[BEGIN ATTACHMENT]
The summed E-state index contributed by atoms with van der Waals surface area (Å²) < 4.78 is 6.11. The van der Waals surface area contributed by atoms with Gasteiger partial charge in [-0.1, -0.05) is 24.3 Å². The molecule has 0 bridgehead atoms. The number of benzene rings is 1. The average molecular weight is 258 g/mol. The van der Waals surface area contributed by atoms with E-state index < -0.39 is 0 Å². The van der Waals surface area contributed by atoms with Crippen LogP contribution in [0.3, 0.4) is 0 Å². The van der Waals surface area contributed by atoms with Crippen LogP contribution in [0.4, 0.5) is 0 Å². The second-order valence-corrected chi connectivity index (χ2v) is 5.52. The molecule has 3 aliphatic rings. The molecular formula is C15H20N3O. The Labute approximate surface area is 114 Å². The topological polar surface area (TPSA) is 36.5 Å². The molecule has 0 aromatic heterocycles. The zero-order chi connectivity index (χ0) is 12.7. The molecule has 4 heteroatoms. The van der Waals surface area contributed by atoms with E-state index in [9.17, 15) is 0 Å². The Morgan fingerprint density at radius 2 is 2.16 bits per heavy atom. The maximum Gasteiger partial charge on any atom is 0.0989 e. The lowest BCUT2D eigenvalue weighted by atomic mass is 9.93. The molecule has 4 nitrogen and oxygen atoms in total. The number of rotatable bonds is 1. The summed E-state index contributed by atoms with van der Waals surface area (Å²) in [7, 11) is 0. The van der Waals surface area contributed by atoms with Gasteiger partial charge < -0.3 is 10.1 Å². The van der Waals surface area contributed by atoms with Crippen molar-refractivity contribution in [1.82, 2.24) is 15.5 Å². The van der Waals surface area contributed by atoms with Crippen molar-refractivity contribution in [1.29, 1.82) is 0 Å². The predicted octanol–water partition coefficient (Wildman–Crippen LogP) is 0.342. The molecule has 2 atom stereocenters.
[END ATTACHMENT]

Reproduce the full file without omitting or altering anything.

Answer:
The summed E-state index contributed by atoms with van der Waals surface area (Å²) < 4.78 is 6.11. The van der Waals surface area contributed by atoms with Gasteiger partial charge in [-0.1, -0.05) is 24.3 Å². The molecule has 0 bridgehead atoms. The number of benzene rings is 1. The average molecular weight is 258 g/mol. The van der Waals surface area contributed by atoms with E-state index < -0.39 is 0 Å². The van der Waals surface area contributed by atoms with Crippen LogP contribution in [0.3, 0.4) is 0 Å². The van der Waals surface area contributed by atoms with Crippen LogP contribution in [0.4, 0.5) is 0 Å². The second-order valence-corrected chi connectivity index (χ2v) is 5.52. The molecule has 3 aliphatic rings. The molecular formula is C15H20N3O. The Labute approximate surface area is 114 Å². The topological polar surface area (TPSA) is 36.5 Å². The molecule has 0 aromatic heterocycles. The zero-order chi connectivity index (χ0) is 12.7. The molecule has 4 heteroatoms. The van der Waals surface area contributed by atoms with E-state index in [9.17, 15) is 0 Å². The Morgan fingerprint density at radius 2 is 2.16 bits per heavy atom. The maximum Gasteiger partial charge on any atom is 0.0989 e. The lowest BCUT2D eigenvalue weighted by atomic mass is 9.93. The molecule has 4 nitrogen and oxygen atoms in total. The number of rotatable bonds is 1. The summed E-state index contributed by atoms with van der Waals surface area (Å²) in [7, 11) is 0. The van der Waals surface area contributed by atoms with Gasteiger partial charge < -0.3 is 10.1 Å². The van der Waals surface area contributed by atoms with Crippen molar-refractivity contribution in [1.82, 2.24) is 15.5 Å². The van der Waals surface area contributed by atoms with Crippen molar-refractivity contribution in [1.29, 1.82) is 0 Å². The predicted octanol–water partition coefficient (Wildman–Crippen LogP) is 0.342. The molecule has 2 atom stereocenters.